[7] “Muammar Gaddafi Biography,” The Famous People, Accessed November 1, 2017, https://www.thefamouspeople.com/profiles/muammar-gaddafi-3727.php.

[8] The Editors of Encyclopedia Britannica, “Muammar al-Qaddafi,” Encyclopedia Britannica, January 15, 2013, Accessed March 27, 2017, https://www.britannica.com/biography/Muammar-al-Qaddafi.

[9] “Muammar Gaddafi Biography,” The Famous People, Accessed November 1, 2017, https://www.thefamouspeople.com/profiles/muammar-gaddafi-3727.php.

[10] “Gaddafi’s Family,” Gaddafi.info, Accessed March 2017, http://gaddafi.info/family.htm.

[11] Colin Freeman, "Gaddafi's widow allowed back to Libya as part of 'reconciliation' drive," The Telegraph, May 09, 2016, Accessed March 27, 2017, http://www.telegraph.co.uk/news/2016/05/09/gaddafis-ex-widow-allowed-to-return-to-libya-after-five-years-in/.

[12] Muammar Gaddafi Top Photos, Facts, and Quotes, Africa News, October 20, 2016, Accessed March 27, 2017, http://www.africanews.com/2016/10/22/photos-5-years-on-muammar-gaddafi-12-top-photos-facts-and-quotes/.

[13] The Editors of Encyclopedia Britannica, “Muammar al-Qaddafi,” Encyclopedia Britannica, January 15, 2013, Accessed March 27, 2017, https://www.britannica.com/biography/Muammar-al-Qaddafi.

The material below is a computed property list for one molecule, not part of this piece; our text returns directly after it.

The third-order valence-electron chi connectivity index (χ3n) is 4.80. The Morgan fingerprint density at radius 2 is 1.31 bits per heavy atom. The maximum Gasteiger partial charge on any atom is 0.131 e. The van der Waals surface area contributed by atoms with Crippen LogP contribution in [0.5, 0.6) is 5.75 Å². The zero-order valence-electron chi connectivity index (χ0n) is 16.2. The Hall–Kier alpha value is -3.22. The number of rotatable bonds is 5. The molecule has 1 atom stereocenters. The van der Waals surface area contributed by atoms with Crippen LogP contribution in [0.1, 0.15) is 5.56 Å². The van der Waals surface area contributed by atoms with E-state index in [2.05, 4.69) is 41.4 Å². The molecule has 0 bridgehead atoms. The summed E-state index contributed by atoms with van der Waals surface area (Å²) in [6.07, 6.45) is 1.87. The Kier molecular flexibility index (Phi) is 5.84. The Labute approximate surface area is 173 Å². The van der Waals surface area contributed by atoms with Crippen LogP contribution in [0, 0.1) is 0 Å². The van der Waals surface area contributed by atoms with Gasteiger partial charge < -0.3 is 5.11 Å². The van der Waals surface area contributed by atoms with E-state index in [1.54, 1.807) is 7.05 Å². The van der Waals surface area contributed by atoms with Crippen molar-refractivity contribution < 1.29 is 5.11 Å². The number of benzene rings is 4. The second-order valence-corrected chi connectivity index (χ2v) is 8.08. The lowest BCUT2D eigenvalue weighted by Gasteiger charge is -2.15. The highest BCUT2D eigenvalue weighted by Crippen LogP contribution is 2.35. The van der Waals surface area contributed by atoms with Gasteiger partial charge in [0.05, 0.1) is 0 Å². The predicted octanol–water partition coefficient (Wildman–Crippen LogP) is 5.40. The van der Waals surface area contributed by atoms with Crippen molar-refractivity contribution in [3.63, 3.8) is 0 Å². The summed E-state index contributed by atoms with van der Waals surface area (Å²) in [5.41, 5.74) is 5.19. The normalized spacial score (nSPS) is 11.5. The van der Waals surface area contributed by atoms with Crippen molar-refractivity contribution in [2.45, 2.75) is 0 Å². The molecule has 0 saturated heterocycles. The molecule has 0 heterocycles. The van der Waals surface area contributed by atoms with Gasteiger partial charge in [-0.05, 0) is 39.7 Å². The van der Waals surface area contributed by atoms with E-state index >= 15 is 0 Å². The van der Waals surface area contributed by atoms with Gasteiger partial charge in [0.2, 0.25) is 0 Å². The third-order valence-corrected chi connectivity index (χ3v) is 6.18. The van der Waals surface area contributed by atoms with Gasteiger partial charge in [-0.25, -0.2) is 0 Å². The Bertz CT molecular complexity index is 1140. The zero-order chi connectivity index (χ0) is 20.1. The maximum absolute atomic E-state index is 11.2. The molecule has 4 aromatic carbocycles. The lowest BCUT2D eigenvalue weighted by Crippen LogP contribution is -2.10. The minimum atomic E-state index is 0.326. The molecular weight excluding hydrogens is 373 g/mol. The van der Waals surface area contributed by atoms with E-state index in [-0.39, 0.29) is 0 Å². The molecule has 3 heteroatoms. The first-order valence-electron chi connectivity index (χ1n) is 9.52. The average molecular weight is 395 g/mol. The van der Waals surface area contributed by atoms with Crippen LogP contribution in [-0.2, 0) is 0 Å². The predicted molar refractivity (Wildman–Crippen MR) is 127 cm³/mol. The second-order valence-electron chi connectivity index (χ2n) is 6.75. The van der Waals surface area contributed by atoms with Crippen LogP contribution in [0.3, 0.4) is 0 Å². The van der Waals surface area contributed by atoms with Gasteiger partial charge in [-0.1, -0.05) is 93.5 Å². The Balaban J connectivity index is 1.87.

[14] The Editors of Encyclopedia Britannica, “Muammar al-Qaddafi,” Encyclopedia Britannica, January 15, 2013, Accessed March 27, 2017, https://www.britannica.com/biography/Muammar-al-Qaddafi.

[15] The Editors of Encyclopedia Britannica, “Muammar al-Qaddafi,” Encyclopedia Britannica, January 15, 2013, Accessed March 27, 2017, https://www.britannica.com/biography/Muammar-al-Qaddafi.

[16]“Muammar al- Qaddafi,” Oxford Reference, January 1, 2003, Accessed March 27, 2017, http://www.oxfordreference.com/view/10.1093/oi/authority.20110803100356782.

[17] The Editors of Encyclopedia Britannica, “Muammar al-Qaddafi,” Encyclopedia Britannica, January 15, 2013, Accessed March 27, 2017, https://www.britannica.com/biography/Muammar-al-Qaddafi.

[18] The Editors of Encyclopedia Britannica, “Muammar al-Qaddafi,” Encyclopedia Britannica, January 15, 2013, Accessed March 27, 2017, https://www.britannica.com/biography/Muammar-al-Qaddafi.

[19] The Editors of Encyclopedia Britannica, “Muammar al-Qaddafi,” Encyclopedia Britannica, January 15, 2013, Accessed March 27, 2017, https://www.britannica.com/biography/Muammar-al-Qaddafi.

[20] Robert Mackey, “Text of New Qaddafi Letter to Obama,” The New York Times, April 6, 2011, Accessed March 27, 2017, https://thelede.blogs.nytimes.com/2011/04/06/text-of-new-qaddafi-letter-to-obama/